With the largest and most flexible gas transmission system in the nation, Williams conserves new demand primarily through Brownfield expansions. This means maximizing the use of established transmission quarters and facilities and resulting in reduced community and environmental impact while also enabling economic growth and the use of lower carbon fuels in those markets.

Next, onto the Gulf of Mexico opportunities here. We remain on track to executing on the four key Gulf of Mexico projects, which is Whale, Ballymore, Taggart and Anchor, these projects are progressing very well and we look forward to these projects coming online here now with the next few years. We also have a number of other smaller projects, but those are the ones that we continue to focus your attention on.

So next on the Northeast G&P project execution. Certainly, some of the producers in the Northeast remain in production maintenance mode, but our project execution team is busy trying to keep up with the increased demand for processing and fractionation services for their growing rich gas volumes in the Southwest Marcellus area. And as we've stated before, that rich gas volumes provide us with a much higher service fee and margin capture, so we're thrilled to see continued expansion in that area.

And finally, on sustainability here, we continue to focus on sustainable operations, and I'll remind you that last year Williams became the first North American midstream company to issue a climate commitment focusing on ready-now solutions to address climate change. And by setting a near-term goal of a 56% reduction in greenhouse gas emissions by 2030, as a part of our climate commitment, we are well in line with the Biden administration's recently announced Nationally Determined Contribution target of a 50% to 52% reduction by 2030. So we're really excited that we are actually ahead of that here and what's been said as an aggressive goal for the country.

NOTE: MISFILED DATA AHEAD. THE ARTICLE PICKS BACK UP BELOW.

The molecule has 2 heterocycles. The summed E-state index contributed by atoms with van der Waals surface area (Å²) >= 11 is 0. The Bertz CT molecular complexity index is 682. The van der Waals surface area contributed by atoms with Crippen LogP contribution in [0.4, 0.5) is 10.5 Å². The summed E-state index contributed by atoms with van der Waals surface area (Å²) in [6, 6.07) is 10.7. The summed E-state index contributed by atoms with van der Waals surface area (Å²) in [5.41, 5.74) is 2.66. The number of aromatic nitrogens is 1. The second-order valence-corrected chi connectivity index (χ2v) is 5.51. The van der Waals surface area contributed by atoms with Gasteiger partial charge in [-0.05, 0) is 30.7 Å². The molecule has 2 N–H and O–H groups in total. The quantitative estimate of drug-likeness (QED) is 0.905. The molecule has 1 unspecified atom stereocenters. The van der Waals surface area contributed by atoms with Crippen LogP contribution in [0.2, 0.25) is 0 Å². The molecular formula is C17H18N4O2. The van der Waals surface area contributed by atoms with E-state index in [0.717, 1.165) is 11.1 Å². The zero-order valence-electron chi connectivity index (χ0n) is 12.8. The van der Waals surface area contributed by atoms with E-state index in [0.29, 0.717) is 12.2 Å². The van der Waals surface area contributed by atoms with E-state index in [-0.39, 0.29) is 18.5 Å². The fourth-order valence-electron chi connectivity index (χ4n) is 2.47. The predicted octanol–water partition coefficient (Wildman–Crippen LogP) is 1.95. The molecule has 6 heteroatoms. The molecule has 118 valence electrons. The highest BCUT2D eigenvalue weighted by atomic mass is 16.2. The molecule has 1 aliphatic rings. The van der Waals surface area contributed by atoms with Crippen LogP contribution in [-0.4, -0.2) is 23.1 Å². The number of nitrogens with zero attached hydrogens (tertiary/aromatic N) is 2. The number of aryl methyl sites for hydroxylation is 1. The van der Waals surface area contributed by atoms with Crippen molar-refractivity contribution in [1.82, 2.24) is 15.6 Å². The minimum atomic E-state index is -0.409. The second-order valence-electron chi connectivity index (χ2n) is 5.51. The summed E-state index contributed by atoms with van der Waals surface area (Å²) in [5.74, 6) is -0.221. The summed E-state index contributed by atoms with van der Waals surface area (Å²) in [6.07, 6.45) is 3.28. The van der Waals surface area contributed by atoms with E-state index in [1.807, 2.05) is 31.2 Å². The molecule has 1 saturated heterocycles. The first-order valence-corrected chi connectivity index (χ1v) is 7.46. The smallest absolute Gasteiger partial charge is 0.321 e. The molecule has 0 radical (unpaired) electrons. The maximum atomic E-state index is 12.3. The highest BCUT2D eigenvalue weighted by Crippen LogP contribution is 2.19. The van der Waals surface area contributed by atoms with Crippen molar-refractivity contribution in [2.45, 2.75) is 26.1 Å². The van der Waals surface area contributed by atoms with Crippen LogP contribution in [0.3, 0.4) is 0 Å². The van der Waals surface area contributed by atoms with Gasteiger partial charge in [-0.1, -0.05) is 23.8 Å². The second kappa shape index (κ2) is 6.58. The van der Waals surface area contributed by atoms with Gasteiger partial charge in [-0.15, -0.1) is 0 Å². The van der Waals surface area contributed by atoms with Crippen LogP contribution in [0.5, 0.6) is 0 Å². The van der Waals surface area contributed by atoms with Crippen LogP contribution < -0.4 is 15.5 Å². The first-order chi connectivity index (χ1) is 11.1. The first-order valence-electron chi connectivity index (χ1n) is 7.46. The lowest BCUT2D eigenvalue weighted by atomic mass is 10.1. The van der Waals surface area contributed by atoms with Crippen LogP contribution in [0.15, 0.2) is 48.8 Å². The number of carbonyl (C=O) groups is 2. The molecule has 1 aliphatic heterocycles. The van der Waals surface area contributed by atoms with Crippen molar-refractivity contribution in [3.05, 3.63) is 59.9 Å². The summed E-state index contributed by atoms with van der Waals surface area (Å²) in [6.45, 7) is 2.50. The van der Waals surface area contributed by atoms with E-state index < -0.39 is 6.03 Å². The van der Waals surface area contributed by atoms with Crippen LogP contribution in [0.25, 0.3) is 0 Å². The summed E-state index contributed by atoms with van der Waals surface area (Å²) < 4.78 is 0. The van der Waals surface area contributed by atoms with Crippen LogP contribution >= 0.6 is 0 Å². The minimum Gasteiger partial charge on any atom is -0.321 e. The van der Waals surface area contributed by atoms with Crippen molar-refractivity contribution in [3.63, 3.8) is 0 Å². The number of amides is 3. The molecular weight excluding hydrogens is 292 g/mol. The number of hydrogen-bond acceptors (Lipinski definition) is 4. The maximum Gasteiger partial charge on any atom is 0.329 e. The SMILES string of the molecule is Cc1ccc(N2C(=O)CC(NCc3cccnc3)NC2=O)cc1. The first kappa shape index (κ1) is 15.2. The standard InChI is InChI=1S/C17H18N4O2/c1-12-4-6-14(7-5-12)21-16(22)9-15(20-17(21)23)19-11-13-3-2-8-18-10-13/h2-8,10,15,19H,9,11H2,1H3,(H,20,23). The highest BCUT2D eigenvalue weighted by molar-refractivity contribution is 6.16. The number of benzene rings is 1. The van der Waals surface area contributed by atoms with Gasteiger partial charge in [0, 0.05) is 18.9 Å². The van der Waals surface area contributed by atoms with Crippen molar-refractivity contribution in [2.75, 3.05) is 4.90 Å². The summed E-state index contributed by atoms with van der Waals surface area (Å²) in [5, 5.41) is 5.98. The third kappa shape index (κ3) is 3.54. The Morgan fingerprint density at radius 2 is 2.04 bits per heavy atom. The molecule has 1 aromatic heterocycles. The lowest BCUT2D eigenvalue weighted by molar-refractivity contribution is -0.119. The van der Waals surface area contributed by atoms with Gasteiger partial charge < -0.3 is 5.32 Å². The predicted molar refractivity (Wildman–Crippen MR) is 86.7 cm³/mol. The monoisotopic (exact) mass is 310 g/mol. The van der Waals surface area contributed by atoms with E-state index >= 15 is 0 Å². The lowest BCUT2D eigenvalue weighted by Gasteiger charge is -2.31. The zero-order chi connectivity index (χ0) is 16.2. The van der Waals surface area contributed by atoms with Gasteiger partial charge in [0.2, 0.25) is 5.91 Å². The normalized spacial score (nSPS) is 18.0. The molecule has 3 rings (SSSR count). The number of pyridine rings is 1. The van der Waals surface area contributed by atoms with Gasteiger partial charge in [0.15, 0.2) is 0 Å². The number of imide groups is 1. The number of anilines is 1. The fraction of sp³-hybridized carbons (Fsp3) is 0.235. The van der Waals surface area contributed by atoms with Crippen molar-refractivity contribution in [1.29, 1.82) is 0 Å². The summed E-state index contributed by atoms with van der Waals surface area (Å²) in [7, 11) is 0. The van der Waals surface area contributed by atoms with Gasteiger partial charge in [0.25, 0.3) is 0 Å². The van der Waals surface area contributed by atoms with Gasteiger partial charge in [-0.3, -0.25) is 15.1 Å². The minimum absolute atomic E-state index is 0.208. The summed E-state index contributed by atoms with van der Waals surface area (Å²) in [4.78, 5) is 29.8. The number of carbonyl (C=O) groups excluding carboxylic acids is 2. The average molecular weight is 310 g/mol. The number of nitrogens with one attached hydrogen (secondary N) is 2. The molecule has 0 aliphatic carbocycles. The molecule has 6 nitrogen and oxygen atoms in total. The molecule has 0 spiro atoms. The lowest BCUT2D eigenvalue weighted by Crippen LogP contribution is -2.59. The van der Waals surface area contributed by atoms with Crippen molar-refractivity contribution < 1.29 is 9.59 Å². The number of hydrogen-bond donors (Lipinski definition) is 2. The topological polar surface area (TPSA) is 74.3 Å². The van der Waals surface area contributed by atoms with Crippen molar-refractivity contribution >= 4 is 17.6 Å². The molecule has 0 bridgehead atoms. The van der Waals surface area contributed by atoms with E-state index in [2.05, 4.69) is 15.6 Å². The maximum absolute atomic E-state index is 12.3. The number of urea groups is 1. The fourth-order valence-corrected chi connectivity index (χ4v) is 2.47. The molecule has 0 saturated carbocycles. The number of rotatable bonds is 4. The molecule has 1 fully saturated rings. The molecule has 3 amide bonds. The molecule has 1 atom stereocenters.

We will continue to leverage our natural gas focused strategy in today's technology to focus on immediate opportunity to reduce emissions. At the same time, natural gas and our infrastructure are enabling the next generation of clean energy technology. There really is not another energy infrastructure system that integrates a reliable delivery network with a massive storage solution on the scale that the natural gas infrastructure across our nation does. We believe our infrastructure can be a critical part of both near and long-term solutions.

And on our near-term efforts we're focused on renewable natural gas, solar energy and our footprint is ideal for bringing in renewable natural gas to markets and solar projects in a supply mix. On the solar front, we've currently identified three additional projects and now have a total of 16 solar project opportunities that should start operating beginning in 2023.

On the emerging fuels fronts, such as green hydrogen and renewable natural gas we are -- we certainly expect that to play an increasing role in the clean energy future and both as a storage vehicle for excess renewable energy in the form of green hydrogen and as a net-zero emitting form of natural gas in the renewable natural gas. So we continue to make sure that we are on the front edges of those opportunities.